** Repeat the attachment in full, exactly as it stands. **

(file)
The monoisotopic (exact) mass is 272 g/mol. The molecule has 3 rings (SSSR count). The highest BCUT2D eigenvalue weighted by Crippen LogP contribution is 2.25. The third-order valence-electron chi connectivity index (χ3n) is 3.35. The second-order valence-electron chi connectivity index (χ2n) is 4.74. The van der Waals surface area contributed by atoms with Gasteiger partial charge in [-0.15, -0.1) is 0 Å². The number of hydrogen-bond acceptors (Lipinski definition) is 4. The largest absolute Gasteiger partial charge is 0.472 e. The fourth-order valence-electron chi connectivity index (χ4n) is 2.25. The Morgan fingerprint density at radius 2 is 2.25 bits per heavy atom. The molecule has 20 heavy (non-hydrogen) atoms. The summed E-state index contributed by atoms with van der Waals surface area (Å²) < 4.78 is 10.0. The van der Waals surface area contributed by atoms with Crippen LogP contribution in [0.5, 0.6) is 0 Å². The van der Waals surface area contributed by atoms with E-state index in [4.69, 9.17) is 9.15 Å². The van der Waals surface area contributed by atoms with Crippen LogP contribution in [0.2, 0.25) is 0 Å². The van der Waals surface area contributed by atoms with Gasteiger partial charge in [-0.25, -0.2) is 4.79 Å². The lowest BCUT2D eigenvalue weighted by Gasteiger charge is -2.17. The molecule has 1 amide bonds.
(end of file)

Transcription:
The monoisotopic (exact) mass is 272 g/mol. The molecule has 3 rings (SSSR count). The highest BCUT2D eigenvalue weighted by Crippen LogP contribution is 2.25. The third-order valence-electron chi connectivity index (χ3n) is 3.35. The second-order valence-electron chi connectivity index (χ2n) is 4.74. The van der Waals surface area contributed by atoms with Gasteiger partial charge in [-0.15, -0.1) is 0 Å². The number of hydrogen-bond acceptors (Lipinski definition) is 4. The largest absolute Gasteiger partial charge is 0.472 e. The fourth-order valence-electron chi connectivity index (χ4n) is 2.25. The Morgan fingerprint density at radius 2 is 2.25 bits per heavy atom. The molecule has 20 heavy (non-hydrogen) atoms. The summed E-state index contributed by atoms with van der Waals surface area (Å²) < 4.78 is 10.0. The van der Waals surface area contributed by atoms with Crippen LogP contribution in [0.5, 0.6) is 0 Å². The van der Waals surface area contributed by atoms with E-state index in [4.69, 9.17) is 9.15 Å². The van der Waals surface area contributed by atoms with Crippen LogP contribution in [0.2, 0.25) is 0 Å². The van der Waals surface area contributed by atoms with Gasteiger partial charge in [-0.25, -0.2) is 4.79 Å². The lowest BCUT2D eigenvalue weighted by Gasteiger charge is -2.17. The molecule has 1 amide bonds.